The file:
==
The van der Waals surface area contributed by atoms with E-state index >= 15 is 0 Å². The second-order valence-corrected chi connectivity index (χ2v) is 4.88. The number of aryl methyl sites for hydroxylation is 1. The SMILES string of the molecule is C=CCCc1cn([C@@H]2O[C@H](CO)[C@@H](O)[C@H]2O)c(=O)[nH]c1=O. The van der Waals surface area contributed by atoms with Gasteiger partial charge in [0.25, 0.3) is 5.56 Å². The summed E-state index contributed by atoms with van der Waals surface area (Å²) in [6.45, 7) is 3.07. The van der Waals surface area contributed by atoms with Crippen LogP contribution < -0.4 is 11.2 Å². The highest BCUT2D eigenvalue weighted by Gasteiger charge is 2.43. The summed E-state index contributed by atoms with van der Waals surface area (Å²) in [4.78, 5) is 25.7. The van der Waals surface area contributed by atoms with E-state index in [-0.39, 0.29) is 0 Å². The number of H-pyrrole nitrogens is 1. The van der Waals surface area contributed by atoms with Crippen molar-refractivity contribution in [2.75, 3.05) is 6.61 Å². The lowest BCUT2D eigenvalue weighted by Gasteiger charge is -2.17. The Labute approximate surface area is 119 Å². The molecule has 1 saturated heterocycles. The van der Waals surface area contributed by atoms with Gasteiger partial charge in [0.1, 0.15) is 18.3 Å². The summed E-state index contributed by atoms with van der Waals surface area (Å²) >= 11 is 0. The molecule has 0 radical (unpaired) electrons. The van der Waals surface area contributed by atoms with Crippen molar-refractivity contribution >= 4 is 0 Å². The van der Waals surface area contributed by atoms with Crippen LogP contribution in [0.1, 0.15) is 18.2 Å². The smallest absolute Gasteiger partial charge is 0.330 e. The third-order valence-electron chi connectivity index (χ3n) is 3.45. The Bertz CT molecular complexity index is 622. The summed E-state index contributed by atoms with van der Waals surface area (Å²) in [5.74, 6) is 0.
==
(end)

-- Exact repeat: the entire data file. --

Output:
The van der Waals surface area contributed by atoms with E-state index >= 15 is 0 Å². The second-order valence-corrected chi connectivity index (χ2v) is 4.88. The number of aryl methyl sites for hydroxylation is 1. The SMILES string of the molecule is C=CCCc1cn([C@@H]2O[C@H](CO)[C@@H](O)[C@H]2O)c(=O)[nH]c1=O. The van der Waals surface area contributed by atoms with Gasteiger partial charge in [0.25, 0.3) is 5.56 Å². The summed E-state index contributed by atoms with van der Waals surface area (Å²) in [6.45, 7) is 3.07. The van der Waals surface area contributed by atoms with Crippen LogP contribution < -0.4 is 11.2 Å². The highest BCUT2D eigenvalue weighted by Gasteiger charge is 2.43. The summed E-state index contributed by atoms with van der Waals surface area (Å²) in [4.78, 5) is 25.7. The van der Waals surface area contributed by atoms with E-state index in [-0.39, 0.29) is 0 Å². The number of H-pyrrole nitrogens is 1. The van der Waals surface area contributed by atoms with Crippen molar-refractivity contribution in [2.75, 3.05) is 6.61 Å². The lowest BCUT2D eigenvalue weighted by Gasteiger charge is -2.17. The Labute approximate surface area is 119 Å². The molecule has 1 saturated heterocycles. The van der Waals surface area contributed by atoms with Gasteiger partial charge in [0.1, 0.15) is 18.3 Å². The summed E-state index contributed by atoms with van der Waals surface area (Å²) >= 11 is 0. The molecule has 0 radical (unpaired) electrons. The van der Waals surface area contributed by atoms with Crippen molar-refractivity contribution >= 4 is 0 Å². The van der Waals surface area contributed by atoms with Crippen LogP contribution in [0.1, 0.15) is 18.2 Å². The smallest absolute Gasteiger partial charge is 0.330 e. The third-order valence-electron chi connectivity index (χ3n) is 3.45. The Bertz CT molecular complexity index is 622. The summed E-state index contributed by atoms with van der Waals surface area (Å²) in [5.74, 6) is 0.